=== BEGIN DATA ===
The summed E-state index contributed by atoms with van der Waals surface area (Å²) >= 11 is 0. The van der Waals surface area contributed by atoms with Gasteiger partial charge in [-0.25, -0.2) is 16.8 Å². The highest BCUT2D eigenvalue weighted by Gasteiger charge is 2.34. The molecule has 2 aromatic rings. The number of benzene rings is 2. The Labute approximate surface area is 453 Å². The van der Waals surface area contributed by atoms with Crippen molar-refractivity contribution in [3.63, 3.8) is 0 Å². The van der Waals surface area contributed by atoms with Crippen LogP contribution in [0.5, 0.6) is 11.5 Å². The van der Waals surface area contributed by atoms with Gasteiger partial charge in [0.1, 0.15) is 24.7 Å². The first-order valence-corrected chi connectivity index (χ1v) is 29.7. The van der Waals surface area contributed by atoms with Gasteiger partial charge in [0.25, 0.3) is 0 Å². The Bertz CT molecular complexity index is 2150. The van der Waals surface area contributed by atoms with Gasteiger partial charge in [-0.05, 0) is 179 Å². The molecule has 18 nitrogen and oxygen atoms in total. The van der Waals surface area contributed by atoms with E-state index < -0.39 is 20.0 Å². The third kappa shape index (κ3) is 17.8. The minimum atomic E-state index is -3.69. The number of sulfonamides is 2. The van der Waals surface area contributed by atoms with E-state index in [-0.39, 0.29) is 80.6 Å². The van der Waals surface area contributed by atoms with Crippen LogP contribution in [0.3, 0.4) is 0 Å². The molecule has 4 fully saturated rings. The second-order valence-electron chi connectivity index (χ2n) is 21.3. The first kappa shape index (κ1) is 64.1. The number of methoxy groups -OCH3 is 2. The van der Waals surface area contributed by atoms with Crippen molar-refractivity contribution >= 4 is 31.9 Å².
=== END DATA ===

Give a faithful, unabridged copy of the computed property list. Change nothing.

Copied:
The summed E-state index contributed by atoms with van der Waals surface area (Å²) >= 11 is 0. The van der Waals surface area contributed by atoms with Gasteiger partial charge in [-0.25, -0.2) is 16.8 Å². The highest BCUT2D eigenvalue weighted by Gasteiger charge is 2.34. The molecule has 2 aromatic rings. The number of benzene rings is 2. The Labute approximate surface area is 453 Å². The van der Waals surface area contributed by atoms with Crippen molar-refractivity contribution in [3.63, 3.8) is 0 Å². The van der Waals surface area contributed by atoms with Crippen LogP contribution in [0.5, 0.6) is 11.5 Å². The van der Waals surface area contributed by atoms with Gasteiger partial charge in [0.1, 0.15) is 24.7 Å². The first-order valence-corrected chi connectivity index (χ1v) is 29.7. The van der Waals surface area contributed by atoms with Gasteiger partial charge in [0.25, 0.3) is 0 Å². The Bertz CT molecular complexity index is 2150. The van der Waals surface area contributed by atoms with Gasteiger partial charge in [-0.05, 0) is 179 Å². The molecule has 18 nitrogen and oxygen atoms in total. The van der Waals surface area contributed by atoms with E-state index < -0.39 is 20.0 Å². The third kappa shape index (κ3) is 17.8. The minimum atomic E-state index is -3.69. The number of sulfonamides is 2. The van der Waals surface area contributed by atoms with E-state index in [-0.39, 0.29) is 80.6 Å². The van der Waals surface area contributed by atoms with Crippen LogP contribution in [0.3, 0.4) is 0 Å². The molecule has 4 fully saturated rings. The second-order valence-electron chi connectivity index (χ2n) is 21.3. The first kappa shape index (κ1) is 64.1. The number of methoxy groups -OCH3 is 2. The van der Waals surface area contributed by atoms with Crippen molar-refractivity contribution >= 4 is 31.9 Å².